* The UK has a large current account deficit so it might seem to have some leverage, but while 60% of UK trade is with the EU27, only 8% of EU27 trade is with the UK, so it does not matter.
    * Plus WTO rules involve 10% tariffs on cars, the pound has already fallen by 10%; plus many EU27 car manufacturers would love to see less imports of USA/Japan branded cars from the UK.
    * Plus average WTO tariffs on good are already in the 2-5% range, so the existing devaluation of the pound has already

    As to #3 it would be insane for the EU27 to let a non-EU27 state be the financial centre of the EU27 economy, so that’s non-negotiable.

    As to #4 that’s the only really negotiable item, and how large it should be depends on #1 and very secondarily on #2. And it is not very negotiable, because the last things most EU27 governments currently want is to increase their contributions to the EU budget.

    The most likely outcomes are an EFTA-style deal («“Brexit in name only”») or as D Davis said, just WTO rules, going out of the common makert and free trading area entirely.

    So the question for the british governments is how much EU budget contribution are they prepared to pay in exchange for these:

    * Free healthcare for UK citizens in the EU.
    * Lower tariffs on goods trade than the WTO ones.

    That’s not much to discuss either way.

  2. Blissex July 31, 2016 at 1:11 pm #

    «Parties have detached from their social bases and retreated into the state. Political elites develop policy platforms not by consulting the people they supposedly represent, but through consulting one another,»

    That’s a thesis I have seen mentioned a few times that it is quite a mis-description: parties have gone from representing their voters to representing their core lobbies, that is in essence their fund donors. They don’t consult «one another», but their national (or not) core lobbies.

    The way policy is done is by being drafted by core lobbies, and the role of parties is both to advise them whether it is going to result in getting a majority in parliament, and to spin the less popular policies to the voters.

    Put another way the role of parties is to let their core lobbies know when the policies they want enacted are just too unpopular, and persuade the voters to swallow those that are not so popular, or just obfuscate them so the voters don’t complain.

    Parties have become advertising/PR agencies for their core lobbies, not retreated into the state.

  3. Blissex July 31, 2016 at 1:45 pm #

    As to «Britain’s leverage» there is the wider issue of what the EU was for.

    The EU was from the very first treaty, overtly and clearly, primarily and fundamentally a (slow) cultural project (similarly the Euro). The various communities and unions and free trade areas have been just means to that end. That’s why De Gaulle vetoed the membership of the UK in the EU, because he did not think that the UK *elites* wanted to be part of that cultural project. As W Churchill wrote in 1930: «We are with Europe, but not of it. We are linked but not comprised. We are interested and associated, but not absorbed» (a very “Imperial Britain” mindset).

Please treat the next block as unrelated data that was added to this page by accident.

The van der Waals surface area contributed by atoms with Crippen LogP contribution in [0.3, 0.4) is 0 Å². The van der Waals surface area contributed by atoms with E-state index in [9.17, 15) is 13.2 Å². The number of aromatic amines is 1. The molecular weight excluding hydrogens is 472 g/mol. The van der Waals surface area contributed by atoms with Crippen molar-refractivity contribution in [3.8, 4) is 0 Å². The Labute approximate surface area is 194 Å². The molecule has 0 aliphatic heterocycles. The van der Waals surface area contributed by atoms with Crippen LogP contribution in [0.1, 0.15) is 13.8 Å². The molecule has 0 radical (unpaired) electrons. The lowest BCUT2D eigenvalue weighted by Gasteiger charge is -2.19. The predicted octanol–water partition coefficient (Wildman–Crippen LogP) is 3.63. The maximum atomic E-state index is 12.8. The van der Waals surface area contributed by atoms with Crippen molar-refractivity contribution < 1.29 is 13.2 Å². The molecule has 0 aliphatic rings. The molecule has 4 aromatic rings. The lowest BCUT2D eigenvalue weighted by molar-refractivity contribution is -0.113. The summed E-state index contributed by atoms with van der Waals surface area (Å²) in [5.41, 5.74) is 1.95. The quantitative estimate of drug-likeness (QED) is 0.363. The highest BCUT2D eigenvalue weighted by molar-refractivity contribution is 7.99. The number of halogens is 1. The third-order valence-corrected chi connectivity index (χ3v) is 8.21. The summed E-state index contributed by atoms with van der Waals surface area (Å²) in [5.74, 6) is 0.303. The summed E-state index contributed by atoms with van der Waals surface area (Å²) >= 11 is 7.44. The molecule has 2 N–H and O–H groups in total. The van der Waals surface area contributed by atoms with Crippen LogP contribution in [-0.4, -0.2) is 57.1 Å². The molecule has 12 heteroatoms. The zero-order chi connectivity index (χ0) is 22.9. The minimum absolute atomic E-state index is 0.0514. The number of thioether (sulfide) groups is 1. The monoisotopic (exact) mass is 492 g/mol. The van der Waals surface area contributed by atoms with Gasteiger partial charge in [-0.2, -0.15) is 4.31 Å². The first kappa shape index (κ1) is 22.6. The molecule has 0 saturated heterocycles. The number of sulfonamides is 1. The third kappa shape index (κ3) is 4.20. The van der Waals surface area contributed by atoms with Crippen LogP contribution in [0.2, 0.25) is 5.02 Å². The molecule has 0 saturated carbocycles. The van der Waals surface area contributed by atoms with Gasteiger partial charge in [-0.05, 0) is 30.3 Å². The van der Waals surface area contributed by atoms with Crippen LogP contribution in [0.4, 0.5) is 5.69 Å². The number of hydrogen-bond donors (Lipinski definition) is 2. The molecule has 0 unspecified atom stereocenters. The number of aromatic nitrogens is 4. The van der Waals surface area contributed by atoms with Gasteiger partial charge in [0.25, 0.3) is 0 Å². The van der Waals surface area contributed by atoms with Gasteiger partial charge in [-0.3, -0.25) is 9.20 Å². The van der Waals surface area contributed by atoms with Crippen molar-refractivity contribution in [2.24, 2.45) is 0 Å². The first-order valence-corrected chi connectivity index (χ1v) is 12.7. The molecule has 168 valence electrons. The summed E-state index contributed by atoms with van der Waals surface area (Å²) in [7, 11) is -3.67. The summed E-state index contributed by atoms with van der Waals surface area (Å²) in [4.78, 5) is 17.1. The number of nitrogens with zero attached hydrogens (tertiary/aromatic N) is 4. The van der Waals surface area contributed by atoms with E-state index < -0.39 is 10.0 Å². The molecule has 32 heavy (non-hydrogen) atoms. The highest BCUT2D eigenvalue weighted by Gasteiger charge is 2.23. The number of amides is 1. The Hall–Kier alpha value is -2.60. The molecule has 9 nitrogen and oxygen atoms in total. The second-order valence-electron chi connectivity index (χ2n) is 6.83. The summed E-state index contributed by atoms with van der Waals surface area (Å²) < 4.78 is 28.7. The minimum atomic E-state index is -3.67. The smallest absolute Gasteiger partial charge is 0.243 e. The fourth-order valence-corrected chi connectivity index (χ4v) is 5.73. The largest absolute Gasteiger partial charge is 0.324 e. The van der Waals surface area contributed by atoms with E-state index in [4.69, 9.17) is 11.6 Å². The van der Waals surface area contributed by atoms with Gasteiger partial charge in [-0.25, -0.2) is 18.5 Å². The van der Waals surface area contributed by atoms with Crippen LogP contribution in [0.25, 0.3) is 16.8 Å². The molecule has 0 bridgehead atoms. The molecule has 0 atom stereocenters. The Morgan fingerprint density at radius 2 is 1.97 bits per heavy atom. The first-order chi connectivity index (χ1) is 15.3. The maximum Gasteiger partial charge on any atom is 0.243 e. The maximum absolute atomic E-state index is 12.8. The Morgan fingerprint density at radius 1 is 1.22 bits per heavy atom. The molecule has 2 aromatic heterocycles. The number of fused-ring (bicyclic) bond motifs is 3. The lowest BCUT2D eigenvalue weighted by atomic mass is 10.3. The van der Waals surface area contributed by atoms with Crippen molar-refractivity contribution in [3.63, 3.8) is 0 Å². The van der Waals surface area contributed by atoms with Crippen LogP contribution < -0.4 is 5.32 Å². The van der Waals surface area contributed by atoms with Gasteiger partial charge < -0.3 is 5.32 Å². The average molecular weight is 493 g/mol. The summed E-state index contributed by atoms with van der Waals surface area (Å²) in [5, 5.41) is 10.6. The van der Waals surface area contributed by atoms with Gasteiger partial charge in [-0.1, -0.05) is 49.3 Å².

The attitude of the rest of the EU to the UK since they joined has been to put up with the UK government’s constant undermining and obstruction for the sake of the long term cultural project, under the assumption that the British Isles are big and important and culturally fundamentally european since roman times and earlier, and the UK government’s attitude was just the tail end of the “Imperial Britain” mindset.

    So the largest part of «Britain’s leverage» depended very much on the willingness of the EU27 governments to pay a price to keep the UK if not at the core of the project, at least involved in it, in a “two speeds” arrangement, where the lower speed area outside the Euro zone was in effect EFTA with voting rights, hoping for better times.

    The fundamental importance of the cultural project was well understood it seems by the whole UK in the 1974 referendum, and in the 2016 one by the northern irish and scottish voters. Maybe it was understood and rejected by the english voters in 2016, or maybe it was not understood or it was underestimated by the english voters, and thus rejected for purely tactical (“the current moment”) reasons.

    But the deed is done, and the EU27 governments no longer have much reason to try and keep the UK government motivated to play along by giving the UK long-term motivated “special deals”, because the UK government and voters decided to leave behind the cultural project, probably for a couple of generations, and to sail into the Far East.

    So the “we really want to keep the UK in the EU” leverage is gone.